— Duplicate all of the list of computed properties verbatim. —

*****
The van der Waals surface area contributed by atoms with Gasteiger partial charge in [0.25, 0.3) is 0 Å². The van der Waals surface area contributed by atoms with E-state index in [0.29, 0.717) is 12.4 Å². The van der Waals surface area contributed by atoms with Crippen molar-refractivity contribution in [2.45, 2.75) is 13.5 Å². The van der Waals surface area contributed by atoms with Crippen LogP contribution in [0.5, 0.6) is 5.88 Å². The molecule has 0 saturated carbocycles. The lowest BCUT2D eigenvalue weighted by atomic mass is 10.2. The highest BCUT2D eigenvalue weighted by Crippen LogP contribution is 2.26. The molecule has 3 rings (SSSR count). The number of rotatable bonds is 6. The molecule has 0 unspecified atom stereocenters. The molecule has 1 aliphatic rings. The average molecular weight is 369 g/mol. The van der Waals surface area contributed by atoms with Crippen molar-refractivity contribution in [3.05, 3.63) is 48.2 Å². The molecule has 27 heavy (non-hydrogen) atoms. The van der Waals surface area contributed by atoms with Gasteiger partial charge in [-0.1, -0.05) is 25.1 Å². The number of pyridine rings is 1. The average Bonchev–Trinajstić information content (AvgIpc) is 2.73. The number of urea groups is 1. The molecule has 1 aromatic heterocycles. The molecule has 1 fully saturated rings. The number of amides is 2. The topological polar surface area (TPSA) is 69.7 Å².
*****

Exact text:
The van der Waals surface area contributed by atoms with Gasteiger partial charge in [0.25, 0.3) is 0 Å². The van der Waals surface area contributed by atoms with E-state index in [0.29, 0.717) is 12.4 Å². The van der Waals surface area contributed by atoms with Crippen molar-refractivity contribution in [2.45, 2.75) is 13.5 Å². The van der Waals surface area contributed by atoms with Crippen LogP contribution in [0.5, 0.6) is 5.88 Å². The molecule has 0 saturated carbocycles. The lowest BCUT2D eigenvalue weighted by atomic mass is 10.2. The highest BCUT2D eigenvalue weighted by Crippen LogP contribution is 2.26. The molecule has 3 rings (SSSR count). The number of rotatable bonds is 6. The molecule has 0 unspecified atom stereocenters. The molecule has 1 aliphatic rings. The average molecular weight is 369 g/mol. The van der Waals surface area contributed by atoms with Crippen molar-refractivity contribution in [3.05, 3.63) is 48.2 Å². The molecule has 27 heavy (non-hydrogen) atoms. The van der Waals surface area contributed by atoms with Gasteiger partial charge in [-0.1, -0.05) is 25.1 Å². The number of pyridine rings is 1. The average Bonchev–Trinajstić information content (AvgIpc) is 2.73. The number of urea groups is 1. The molecule has 1 aromatic heterocycles. The molecule has 1 fully saturated rings. The number of amides is 2. The topological polar surface area (TPSA) is 69.7 Å².